Mr. Kenneth Ndulute

Topics: Scientific method, Self-efficacy, Science Pages: 33 (9430 words) Published: November 4, 2012

A case of Morogoro Biology teachers





1.1: Background to the Problem3
1.2. Science Process Skills in the 2005 Competence Based Curriculum (CBC)5 1.3: Problem Statement6
1.4.1: General Objective of the Study7
1.4.2: Specific Objectives of the Study7
1.5: Research Questions & Hypotheses7
1.5.1: Research Questions7
1.5.2: Research Hypotheses8
1.6: Theoretical Framework8
1.7: Significance of the Study10


2.1.The History of Science Process Skills in the Tanzanian Educational Curriculum11 2.2. Teaching of Science Process Skills in Tanzania12
2.3. Measurements of Science Process Skills13
2.4: Description of Individual Integrated Science Process Skills15 2.4.1: Hypothesis Formulation15
2.4.2: Identifying and Controlling Variables16
2.4.3: Defining Operationally16
2.4.4: Formulation of Models and Graphs16
2.4.5: Interpreting Data17
2.4.6: Experimenting17
2.5. General Importance of Science Process Skills18
2.6. Teacher Beliefs (Self efficacy) in Teaching Science18 2.7. Literature Gap19


3.1. Research Design20
3.2. Data Collection Methods21
3.3. Data Analysis Plan22



1.1: Background to the Problem

During the 1960s and 70s, science curriculum innovations and reforms were characterized by attempts to incorporate more inquiry oriented and investigative activities into science classes (Mungandi, 2005; Dillashaw and Okey, 1980). As a result, science curricula started to emphasize the acquisition of science process skills as one of the major goals of science instruction (Padilla, 1990). The intention was to expose students into the world of science especially the world of research and investigation so that as future scientists, they acquire scientific investigation skills (Padilla, 1990).

In Tanzania for example, the emphasis and the incorporation of science process skills in the education curriculum dates back to 1967 with the announcement of Education for Self Reliance (ESR) policy (Osaki, 2007). The policy according to Ishumi & Nyirenda (2004) placed much emphasis on merging theory and practice, critical thinking and experimentation. As a result, in 1968 the school science project (SSP) which was an inquiry and activity based curriculum was adopted from Nuffield science materials (Osaki, 2007). The curriculum and its material covered Physics, Chemistry, and Biology subjects and it placed much emphasis on the need for learners to acquire science process skills such as skills in experimenting. Science process skills have also been articulated in the newly introduced Competence Based Curriculum (CBC) of 2005 as one of the basic competences to be acquired by science learners in secondary schools (URT, 2005).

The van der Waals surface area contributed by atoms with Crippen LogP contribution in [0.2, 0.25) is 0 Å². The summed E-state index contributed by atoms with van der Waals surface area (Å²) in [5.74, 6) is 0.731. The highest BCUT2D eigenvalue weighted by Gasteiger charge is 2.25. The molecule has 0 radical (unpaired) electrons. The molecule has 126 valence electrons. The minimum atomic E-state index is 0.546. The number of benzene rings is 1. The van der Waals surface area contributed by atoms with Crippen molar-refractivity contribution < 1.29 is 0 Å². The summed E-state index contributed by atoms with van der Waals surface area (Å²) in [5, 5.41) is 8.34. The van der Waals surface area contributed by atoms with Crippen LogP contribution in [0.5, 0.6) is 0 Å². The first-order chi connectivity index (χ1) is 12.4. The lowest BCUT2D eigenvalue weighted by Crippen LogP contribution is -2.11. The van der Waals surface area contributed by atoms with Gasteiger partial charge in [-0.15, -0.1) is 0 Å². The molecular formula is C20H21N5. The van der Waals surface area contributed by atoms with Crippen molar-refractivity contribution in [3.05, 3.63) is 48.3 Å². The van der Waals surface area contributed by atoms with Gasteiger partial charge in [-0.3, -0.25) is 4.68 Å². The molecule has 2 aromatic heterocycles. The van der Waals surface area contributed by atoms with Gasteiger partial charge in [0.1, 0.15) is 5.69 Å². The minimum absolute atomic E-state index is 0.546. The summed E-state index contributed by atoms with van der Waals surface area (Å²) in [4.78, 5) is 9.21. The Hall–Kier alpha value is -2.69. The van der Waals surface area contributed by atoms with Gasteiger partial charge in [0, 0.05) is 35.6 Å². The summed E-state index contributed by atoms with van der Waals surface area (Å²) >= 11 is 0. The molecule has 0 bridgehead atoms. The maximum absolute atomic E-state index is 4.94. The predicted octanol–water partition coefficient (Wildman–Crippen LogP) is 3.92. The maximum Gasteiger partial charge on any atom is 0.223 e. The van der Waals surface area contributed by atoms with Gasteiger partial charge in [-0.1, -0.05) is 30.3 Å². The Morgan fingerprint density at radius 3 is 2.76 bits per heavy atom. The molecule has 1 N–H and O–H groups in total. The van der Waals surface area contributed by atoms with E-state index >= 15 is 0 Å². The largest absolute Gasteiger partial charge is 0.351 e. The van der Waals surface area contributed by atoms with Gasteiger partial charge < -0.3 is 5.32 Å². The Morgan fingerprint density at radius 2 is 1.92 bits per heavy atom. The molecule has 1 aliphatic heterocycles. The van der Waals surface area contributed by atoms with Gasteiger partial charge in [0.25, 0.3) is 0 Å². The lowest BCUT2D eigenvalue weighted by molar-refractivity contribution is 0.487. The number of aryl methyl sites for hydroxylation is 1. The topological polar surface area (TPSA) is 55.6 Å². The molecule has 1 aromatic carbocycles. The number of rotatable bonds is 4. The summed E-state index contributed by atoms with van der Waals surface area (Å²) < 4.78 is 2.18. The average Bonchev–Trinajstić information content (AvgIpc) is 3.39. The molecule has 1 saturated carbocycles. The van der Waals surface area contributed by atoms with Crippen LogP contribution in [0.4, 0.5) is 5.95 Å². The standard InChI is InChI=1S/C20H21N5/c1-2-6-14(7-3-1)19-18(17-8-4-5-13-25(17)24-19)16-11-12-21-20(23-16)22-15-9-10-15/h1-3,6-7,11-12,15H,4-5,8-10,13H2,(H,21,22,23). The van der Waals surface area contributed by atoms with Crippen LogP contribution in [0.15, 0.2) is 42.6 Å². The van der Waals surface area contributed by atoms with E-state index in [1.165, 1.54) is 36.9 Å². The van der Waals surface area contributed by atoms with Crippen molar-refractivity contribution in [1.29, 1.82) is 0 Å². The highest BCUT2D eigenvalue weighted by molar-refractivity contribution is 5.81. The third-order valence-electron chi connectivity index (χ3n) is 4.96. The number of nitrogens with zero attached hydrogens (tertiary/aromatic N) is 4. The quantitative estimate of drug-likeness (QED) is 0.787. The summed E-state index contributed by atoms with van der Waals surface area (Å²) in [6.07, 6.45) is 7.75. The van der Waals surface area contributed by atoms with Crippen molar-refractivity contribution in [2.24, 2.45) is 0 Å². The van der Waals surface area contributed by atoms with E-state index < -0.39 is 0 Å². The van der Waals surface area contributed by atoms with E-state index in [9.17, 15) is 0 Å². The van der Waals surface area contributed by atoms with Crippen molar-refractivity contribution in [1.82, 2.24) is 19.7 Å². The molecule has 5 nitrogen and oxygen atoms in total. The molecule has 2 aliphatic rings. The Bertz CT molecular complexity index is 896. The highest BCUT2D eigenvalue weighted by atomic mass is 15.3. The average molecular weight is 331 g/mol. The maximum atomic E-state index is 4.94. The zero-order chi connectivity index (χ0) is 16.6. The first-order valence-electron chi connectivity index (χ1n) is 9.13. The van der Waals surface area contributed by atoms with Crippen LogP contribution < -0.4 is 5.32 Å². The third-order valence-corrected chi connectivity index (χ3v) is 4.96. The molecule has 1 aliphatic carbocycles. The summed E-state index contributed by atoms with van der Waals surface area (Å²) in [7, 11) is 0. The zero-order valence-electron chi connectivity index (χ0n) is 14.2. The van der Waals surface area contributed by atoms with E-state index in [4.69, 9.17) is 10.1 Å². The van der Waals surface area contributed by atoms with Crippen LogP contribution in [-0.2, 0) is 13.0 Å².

It has to be noted that, science process skills are activities that scientists execute when they study or investigate a problem, an issue or a question. Chiappetta and Koballa (2002) define science process skills as a set of broadly transferable abilities appropriate to many science disciplines and reflective of the behaviour of scientists. They are hierarchically organized, ranging from the simplest to the more complex higher order ones, called integrated science process skills (Padilla, 1990; Dyer, Myers &Washburn, 2004). Integrated science process skills include skills in formulating hypotheses, identifying and controlling variables, defining operationally, experimenting, and interpreting data (Chiappetta and Koballa, 2002; Hamilton & Swortzel, 2007). Basic...

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